We still know very little about the effects of the coronavirus crisis on self-employed workers. A survey carried out at HEC Lausanne (UNIL) by Professors Rafael Lalive and Marius Brülhart, in the context of Enterprise for Society and the KOF Institute at ETHZ with over 1,000 self-employed workers and business owners show that in some cases, the lockdown has resulted in a massive loss of sales and psychological problems. Self-employed workers who have had to close down their business, in particular, have reported a significant decline in income and are fearful for their economic survival.
[Source: press releases from Enterprise for Society and the KOF Institute at ETH Zurich published on 3 May 2020]
The coronavirus crisis and lockdown have had a significant impact on the operational, personal and psychological situation of self-employed workers and business owners in Switzerland, according to surveys carried out by HEC Lausanne (University of Lausanne) in the context of Enterprise for Society (E4S) and the KOF Institute at ETH Zurich.
One thousand self-employed workers, independent professionals and business owners took part in the survey at the beginning of March and in mid-April. The results point to huge losses in sales for self-employed workers in April. Losses were highest – 100% on average – in the hotel and tourism industry. Restaurants and bars (median: -96%), hairdressers and the cosmetics industry (-90%) and the arts and culture sector (-70%) also saw a significant decline in sales volumes.
Many self-employed workers have little scope to absorb the financial effects of the crisis. Over half the businesses surveyed have seen a significant or very significant reduction in their liquid assets or room for manoeuvre in financial terms. For many self-employed workers, the loss of turnover in April equated to more than half their private financial assets. Nonetheless, it appears that overall, relatively few self-employed workers have taken out additional debt because of the crisis.
A marked deterioration in psychological well-being
The difficulties of their operational situation have had consequences on respondents’ personal situation and their mental health. Around 50% report that their family income has fallen. The figure increases to around 75% for self-employed workers who have had to shut down their business entirely during the lockdown period.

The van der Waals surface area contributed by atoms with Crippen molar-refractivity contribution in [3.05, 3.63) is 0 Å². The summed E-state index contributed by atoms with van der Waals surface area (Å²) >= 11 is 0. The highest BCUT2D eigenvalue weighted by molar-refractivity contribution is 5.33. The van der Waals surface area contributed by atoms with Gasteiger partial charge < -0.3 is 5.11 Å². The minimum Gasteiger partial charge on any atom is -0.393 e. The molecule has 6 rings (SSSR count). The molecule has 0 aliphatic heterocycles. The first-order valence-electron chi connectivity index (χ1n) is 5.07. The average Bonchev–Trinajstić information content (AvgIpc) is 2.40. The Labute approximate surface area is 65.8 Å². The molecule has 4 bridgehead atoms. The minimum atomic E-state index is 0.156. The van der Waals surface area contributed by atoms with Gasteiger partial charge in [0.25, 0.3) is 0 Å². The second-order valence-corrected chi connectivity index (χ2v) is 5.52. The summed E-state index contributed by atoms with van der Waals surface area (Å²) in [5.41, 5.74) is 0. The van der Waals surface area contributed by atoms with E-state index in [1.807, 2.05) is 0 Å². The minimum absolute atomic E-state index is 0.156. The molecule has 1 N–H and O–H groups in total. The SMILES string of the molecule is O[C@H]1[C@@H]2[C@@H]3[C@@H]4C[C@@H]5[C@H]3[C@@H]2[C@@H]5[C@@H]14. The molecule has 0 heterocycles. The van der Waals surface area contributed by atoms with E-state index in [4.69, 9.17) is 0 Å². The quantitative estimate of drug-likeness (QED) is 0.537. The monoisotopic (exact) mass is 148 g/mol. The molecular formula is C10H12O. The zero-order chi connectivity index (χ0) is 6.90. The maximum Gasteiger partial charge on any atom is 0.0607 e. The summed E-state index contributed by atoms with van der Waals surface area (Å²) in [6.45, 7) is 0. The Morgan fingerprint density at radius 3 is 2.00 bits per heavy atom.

Their mental health has also deteriorated significantly while the stay-at-home restrictions have been in place. In early March, 13% of those surveyed stated that they were concerned about their economic survival. At the time of the survey, 52% of respondents reported fears of this kind. The proportion of people feeling depressed in this group rose from 10 to 26%, with tension between partners increasing from 11 to 24%. However, the proportion of people seeking psychological or psychiatric help has remained stable.
Reopening appears to have arrived at the right time
Around half the respondents who run a hairdressing or beauty salon stated in mid-April that they could cope with a shutdown of their business for another month, at most. The majority of bar and restaurant owners also responded that they would not be able to deal with staying closed for much longer. If we take what they said at face value, then reopening these sectors on 27 April and 11 May respectively will have come at the right time.
The Swiss federal government has taken measures in response to the coronavirus crisis to absorb the economic consequences for both businesses and self-employed workers. In spite of all the difficulties, self-employed workers appear remarkably satisfied with the support available. Fifty-four percent consider that the measures taken by the government have been “exactly right”. However, across all sectors combined, 29% of respondents felt that the measures were somewhat or completely inadequate. That figure rose to 38% among respondents who had had to shut down their business. There are also regional differences, in line with the regions most affected by the pandemic. Accordingly, 42% of self-employed workers in Ticino feel that the measures taken have been somewhat or clearly inadequate.
A detailed report with graphs is available (in German).